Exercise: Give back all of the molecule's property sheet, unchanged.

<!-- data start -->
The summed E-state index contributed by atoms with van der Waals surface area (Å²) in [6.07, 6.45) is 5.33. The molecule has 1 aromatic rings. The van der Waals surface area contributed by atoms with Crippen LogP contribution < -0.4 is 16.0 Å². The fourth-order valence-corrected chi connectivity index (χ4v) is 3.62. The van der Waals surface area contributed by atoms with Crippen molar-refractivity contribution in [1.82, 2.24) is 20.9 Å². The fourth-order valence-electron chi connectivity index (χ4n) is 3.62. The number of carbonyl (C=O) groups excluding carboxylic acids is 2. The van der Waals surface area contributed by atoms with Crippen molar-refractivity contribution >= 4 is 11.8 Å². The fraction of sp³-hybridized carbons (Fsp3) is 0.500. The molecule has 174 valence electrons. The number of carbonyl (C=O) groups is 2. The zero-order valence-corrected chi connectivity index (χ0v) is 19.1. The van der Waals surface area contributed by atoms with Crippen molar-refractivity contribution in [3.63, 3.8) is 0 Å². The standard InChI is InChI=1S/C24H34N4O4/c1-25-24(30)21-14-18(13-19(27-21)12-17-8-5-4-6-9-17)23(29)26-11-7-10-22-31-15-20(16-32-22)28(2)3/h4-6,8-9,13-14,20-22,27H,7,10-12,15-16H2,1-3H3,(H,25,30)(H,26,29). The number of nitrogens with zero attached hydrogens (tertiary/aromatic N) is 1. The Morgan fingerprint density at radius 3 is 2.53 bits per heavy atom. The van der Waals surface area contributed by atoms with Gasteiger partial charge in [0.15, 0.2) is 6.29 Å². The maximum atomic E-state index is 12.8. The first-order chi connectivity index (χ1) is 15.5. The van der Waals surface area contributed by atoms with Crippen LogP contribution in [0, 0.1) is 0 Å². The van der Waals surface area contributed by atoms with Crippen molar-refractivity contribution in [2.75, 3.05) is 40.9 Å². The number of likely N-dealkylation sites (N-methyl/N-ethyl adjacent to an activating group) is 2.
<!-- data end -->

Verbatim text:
The summed E-state index contributed by atoms with van der Waals surface area (Å²) in [6.07, 6.45) is 5.33. The molecule has 1 aromatic rings. The van der Waals surface area contributed by atoms with Crippen LogP contribution < -0.4 is 16.0 Å². The fourth-order valence-corrected chi connectivity index (χ4v) is 3.62. The van der Waals surface area contributed by atoms with Crippen molar-refractivity contribution in [1.82, 2.24) is 20.9 Å². The fourth-order valence-electron chi connectivity index (χ4n) is 3.62. The number of carbonyl (C=O) groups excluding carboxylic acids is 2. The van der Waals surface area contributed by atoms with Crippen molar-refractivity contribution >= 4 is 11.8 Å². The fraction of sp³-hybridized carbons (Fsp3) is 0.500. The molecule has 174 valence electrons. The number of carbonyl (C=O) groups is 2. The zero-order valence-corrected chi connectivity index (χ0v) is 19.1. The van der Waals surface area contributed by atoms with Crippen molar-refractivity contribution in [3.63, 3.8) is 0 Å². The standard InChI is InChI=1S/C24H34N4O4/c1-25-24(30)21-14-18(13-19(27-21)12-17-8-5-4-6-9-17)23(29)26-11-7-10-22-31-15-20(16-32-22)28(2)3/h4-6,8-9,13-14,20-22,27H,7,10-12,15-16H2,1-3H3,(H,25,30)(H,26,29). The number of nitrogens with zero attached hydrogens (tertiary/aromatic N) is 1. The Morgan fingerprint density at radius 3 is 2.53 bits per heavy atom. The van der Waals surface area contributed by atoms with Gasteiger partial charge in [0.15, 0.2) is 6.29 Å². The maximum atomic E-state index is 12.8. The first-order chi connectivity index (χ1) is 15.5. The van der Waals surface area contributed by atoms with Crippen LogP contribution in [0, 0.1) is 0 Å². The van der Waals surface area contributed by atoms with Crippen molar-refractivity contribution in [2.75, 3.05) is 40.9 Å². The number of likely N-dealkylation sites (N-methyl/N-ethyl adjacent to an activating group) is 2.